Starting in 2001, twice a year, the Bank of Latvia released limited edition one lats coins which remain a popular collectors’ item. The twenty-four special edition coins feature much loved characters, such as a stork, a hedgehog, an ant, a snowman, Sprīdītis (one of Latvian author’s Anna Brigadere (1861−1933) characters), a Namejs ring (a silver ring which represents the regions of Latvia and their unity, and is worn to show one’s Latvian nationality) and a chimney-sweep (Latvians believe that touching the button of a chimney-sweep’s uniform brings luck).
Since 1996, the Bank of Latvia has also released ninety-eight commemorative coins from precious metals. Designed by artists, including Ilmārs Blumbergs (1943−2016), Jānis Strupulis (1949) and Ligita Franckeviča (1947), the coins have gone down in history for their artistic and technical quality, as well as the imagery.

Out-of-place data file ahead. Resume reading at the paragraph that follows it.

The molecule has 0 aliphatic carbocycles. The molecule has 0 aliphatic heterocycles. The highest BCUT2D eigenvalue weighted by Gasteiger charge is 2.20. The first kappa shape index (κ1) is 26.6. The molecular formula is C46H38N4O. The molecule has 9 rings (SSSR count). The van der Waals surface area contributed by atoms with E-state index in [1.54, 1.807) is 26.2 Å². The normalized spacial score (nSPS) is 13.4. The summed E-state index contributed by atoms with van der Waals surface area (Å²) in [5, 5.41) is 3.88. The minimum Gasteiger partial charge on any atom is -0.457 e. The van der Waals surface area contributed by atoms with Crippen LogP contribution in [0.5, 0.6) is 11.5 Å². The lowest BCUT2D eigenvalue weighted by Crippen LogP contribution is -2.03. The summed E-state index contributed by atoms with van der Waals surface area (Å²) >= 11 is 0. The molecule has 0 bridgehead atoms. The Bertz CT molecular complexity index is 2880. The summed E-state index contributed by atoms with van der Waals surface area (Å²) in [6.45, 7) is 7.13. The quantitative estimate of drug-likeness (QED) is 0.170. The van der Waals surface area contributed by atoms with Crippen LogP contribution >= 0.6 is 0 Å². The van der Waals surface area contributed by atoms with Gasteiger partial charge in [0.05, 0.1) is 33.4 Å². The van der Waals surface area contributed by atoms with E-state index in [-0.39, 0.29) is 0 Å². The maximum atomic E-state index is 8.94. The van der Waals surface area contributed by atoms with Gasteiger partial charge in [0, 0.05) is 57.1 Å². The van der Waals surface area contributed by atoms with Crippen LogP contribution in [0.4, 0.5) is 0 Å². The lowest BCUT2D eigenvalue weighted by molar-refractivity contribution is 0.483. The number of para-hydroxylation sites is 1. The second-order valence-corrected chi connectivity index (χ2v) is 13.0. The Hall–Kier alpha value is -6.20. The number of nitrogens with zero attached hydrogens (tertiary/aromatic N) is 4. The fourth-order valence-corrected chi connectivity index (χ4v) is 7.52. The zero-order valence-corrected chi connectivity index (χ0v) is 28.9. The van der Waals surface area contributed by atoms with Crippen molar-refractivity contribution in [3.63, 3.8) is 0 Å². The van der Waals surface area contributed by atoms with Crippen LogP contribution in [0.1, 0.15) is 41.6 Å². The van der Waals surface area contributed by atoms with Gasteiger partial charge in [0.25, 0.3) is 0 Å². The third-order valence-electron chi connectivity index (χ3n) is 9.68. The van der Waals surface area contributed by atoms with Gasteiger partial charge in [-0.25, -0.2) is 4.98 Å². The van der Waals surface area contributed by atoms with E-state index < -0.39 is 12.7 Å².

Initially, Latvia was expected to introduce the euro in 2008, so, in 2004, the Bank of Latvia launched an open call competition for what imagery to place on the Latvian euro coins. Ilze Kalniņa submitted the winning idea and suggested the folk maid. Meanwhile, the cent coins are adorned with Latvia’s coat of arms, and the graphic design is the work of artist Laimonis Šēnbergs (1947).
Eventually, Latvia joined the Eurozone on 1 January, 2014, becoming the eighteenth Eurozone country. In fact, the symbolism and high artistic quality of lats was even a strong enough argument for some to take a stance against the introduction of the euro to Latvia. For a national currency to hold such profound meaning to a nation is very significant, hence the Bank of Latvia’s Coin Design Committee maintained its work and traditions of excellence in design also within the Eurozone, continuing the release of limited edition design euro coins twice a year, and commemorative coins for special occasions.